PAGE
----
The Centers for Disease Control and Prevention currently list three main systems of COVID-19.
The World Health Organization has also further described this cough as a “dry” cough.
But what, exactly, does having a dry cough entail? What does it feel like—especially when compared to other coughs? How do you know if you really have a dry cough?
Kadek Bonit Permadi
To help answer these questions, The University of Pennsylvania Health Systems offered one of their top experts: Vivek Ahya, M.D., an associate professor of Pulmonary Medicine and Vice Chief of Clinical Affairs for the Pulmonary, Allergy, and Critical Care Division at Penn Medicine.
Allow Dr. Ahya to, ahem, clear up all your questions.
What are the main differences between a dry cough and other types of coughs?
“A dry cough is one that does not result in production of mucus or phlegm,” says Dr. Ahya. “This is in contrast to a productive cough which results in mucus production. Both types can be the result of infections.”
So you could call a cough that results in the production of mucus or phlegm a “wet” cough, but that’s kinda gross.
How do I know that what I have is a dry cough? What does it feel like? Is there a way I can check?
This is pretty simple, Dr. Ahya says: “If you are coughing but not spitting out mucus, than you have a dry cough.”
What could a dry cough be a symptom of?
This is more complicated.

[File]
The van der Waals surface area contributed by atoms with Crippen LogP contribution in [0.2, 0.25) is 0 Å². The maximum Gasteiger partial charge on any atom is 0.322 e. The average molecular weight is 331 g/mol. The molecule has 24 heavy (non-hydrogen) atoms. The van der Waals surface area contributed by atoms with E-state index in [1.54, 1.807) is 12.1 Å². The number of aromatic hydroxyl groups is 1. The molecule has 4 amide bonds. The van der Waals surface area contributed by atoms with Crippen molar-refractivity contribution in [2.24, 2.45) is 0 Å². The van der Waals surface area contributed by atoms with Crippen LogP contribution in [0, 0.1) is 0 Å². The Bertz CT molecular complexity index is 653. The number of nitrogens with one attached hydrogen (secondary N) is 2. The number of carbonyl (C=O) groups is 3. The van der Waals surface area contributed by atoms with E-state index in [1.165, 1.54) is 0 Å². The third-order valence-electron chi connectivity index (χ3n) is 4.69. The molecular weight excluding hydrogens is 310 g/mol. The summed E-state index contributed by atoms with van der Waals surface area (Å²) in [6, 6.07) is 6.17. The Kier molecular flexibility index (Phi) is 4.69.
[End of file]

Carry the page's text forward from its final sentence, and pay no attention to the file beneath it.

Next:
“A dry cough, one in which there is no production of mucus, can be due to many causes,” says Dr. Ahya, “including respiratory viral infections, allergens like pollen, animal dander, smoke, pollution, heart burn, chronic lung disease, certain medications, etc.”
So while knowing if you have a dry cough is straightforward, the reasons you may have a dry cough aren’t. Which brings us to another important question…
If someone has a dry cough, should they get tested for COVID-19?
“Current recommendations are that folks with a fever, new dry cough and/or an increase in shortness of breath should contact their doctor regarding COVID-19 testing,” says Dr. Ahya.
Getting a test is currently challenging, Dr. Ahya acknowledges, but you can read our guide on coronavirus testing here.
Dr. Ahya also recommends the American Thoracic Society and CDC resources for more information about COVID-19.
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